Wed. May 29th, 2024

The threat of invasion darkens the daily struggle for life in El Fasher, the main city in Sudan’s western Darfur region and the last major urban centre still under the army’s control.

“We all live in absolute fear and constant worry of what awaits us in the coming days,” says Osman Mohammed, a 31-year-old English teacher.

Mohammed Ali Adam Mohamed, a 36-year-old grocery shop owner with five children, has no doubt what a full-scale battle would mean.

“If clashes occur between the Rapid Support Forces (RSF) and the army inside the city, we civilians will be the victims.

Sudan’s brutal civil war began just over a year ago, after the country’s two leading military men who had staged a coup together – one the head of the armed forces, the other the head of the RSF – fell out over the future of the country.

Until now El Fasher has been spared the worst of the violence and ethnic killings that have taken place across Darfur, the stronghold of the RSF.

But since the middle of last month, the paramilitary force has been besieging El Fasher, a humanitarian hub which hosts hundreds of thousands of displaced people, including those who have fled other areas seized by the group.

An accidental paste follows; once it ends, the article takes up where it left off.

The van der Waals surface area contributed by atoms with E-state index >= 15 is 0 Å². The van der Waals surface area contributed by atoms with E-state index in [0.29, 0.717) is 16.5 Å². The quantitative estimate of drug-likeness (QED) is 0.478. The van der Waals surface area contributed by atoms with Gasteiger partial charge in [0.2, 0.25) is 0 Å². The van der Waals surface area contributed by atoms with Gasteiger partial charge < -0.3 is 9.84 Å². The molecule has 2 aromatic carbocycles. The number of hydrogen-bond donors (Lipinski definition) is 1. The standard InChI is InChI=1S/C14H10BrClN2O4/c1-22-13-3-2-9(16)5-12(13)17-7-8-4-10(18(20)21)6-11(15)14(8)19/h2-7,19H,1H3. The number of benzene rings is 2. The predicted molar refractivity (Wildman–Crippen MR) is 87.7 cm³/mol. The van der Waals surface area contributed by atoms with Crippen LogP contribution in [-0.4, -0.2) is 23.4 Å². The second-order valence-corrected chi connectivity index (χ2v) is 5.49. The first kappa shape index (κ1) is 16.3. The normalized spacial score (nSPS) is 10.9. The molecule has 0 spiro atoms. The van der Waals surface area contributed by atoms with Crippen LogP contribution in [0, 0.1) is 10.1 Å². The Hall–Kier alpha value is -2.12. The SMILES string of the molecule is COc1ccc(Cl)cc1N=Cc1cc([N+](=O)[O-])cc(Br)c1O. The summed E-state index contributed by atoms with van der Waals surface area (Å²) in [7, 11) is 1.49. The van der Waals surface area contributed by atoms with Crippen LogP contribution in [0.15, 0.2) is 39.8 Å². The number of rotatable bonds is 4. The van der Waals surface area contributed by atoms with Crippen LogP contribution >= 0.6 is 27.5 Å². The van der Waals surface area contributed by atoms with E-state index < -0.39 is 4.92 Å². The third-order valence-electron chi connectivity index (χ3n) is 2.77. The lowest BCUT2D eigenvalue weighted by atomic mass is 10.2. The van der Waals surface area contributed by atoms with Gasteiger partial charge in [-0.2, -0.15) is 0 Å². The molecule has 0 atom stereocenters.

So far, bombardments and skirmishes have killed 43 people, according to the UN.

As people wait to see whether the RSF does launch a full-scale attack on the city, their focus is on a battle for survival.

Osman is engaged and should be preparing for a new life with his fiancée, but he is consumed instead with meeting his basic needs.

“Life is super difficult because of a lack of security, lack of cash flow and money in general,” he tells. “Everything is very expensive: food, water, transport, education and the list goes on.”

“The middle class has disappeared,” says Mohammed, “80% of citizens are now poor.”

He had to close his grocery shop early in the conflict when it was hit by stray bullets, and open a smaller one. But goods are in short supply and business has been crippled by price fluctuations and monopolies.

“Prices rise significantly whenever roads are closed,” he says.

There is no electricity and the shortage of water is acute, made more so by lack of fuel and increased demand from the influx of displaced people.

“The price of water is catastrophically high,” says Hussein Osman Adam, who picks up work as a taxi driver and food dealer when he can.

“Life is tremendously tragic for everyone in an indescribable way, economically, health-wise and psychologically.”

Hussein has diabetes, but supplies to test blood sugar levels have run out.

“Currently, we’re just expecting anything,” he says.

The UN and US are anticipating the worst.

They have issued warnings about the consequences of a full-scale attack on an area already on the brink of famine.

It would be a “large-scale massacre… a disaster on top of a disaster,” the US ambassador to the UN, Linda Thomas-Greenfield, said earlier this week.

That prediction builds on what has been reported from other cities conquered by the RSF and allied Arab militias: widespread looting, ethnic violence against non-Arab groups and sexual attacks.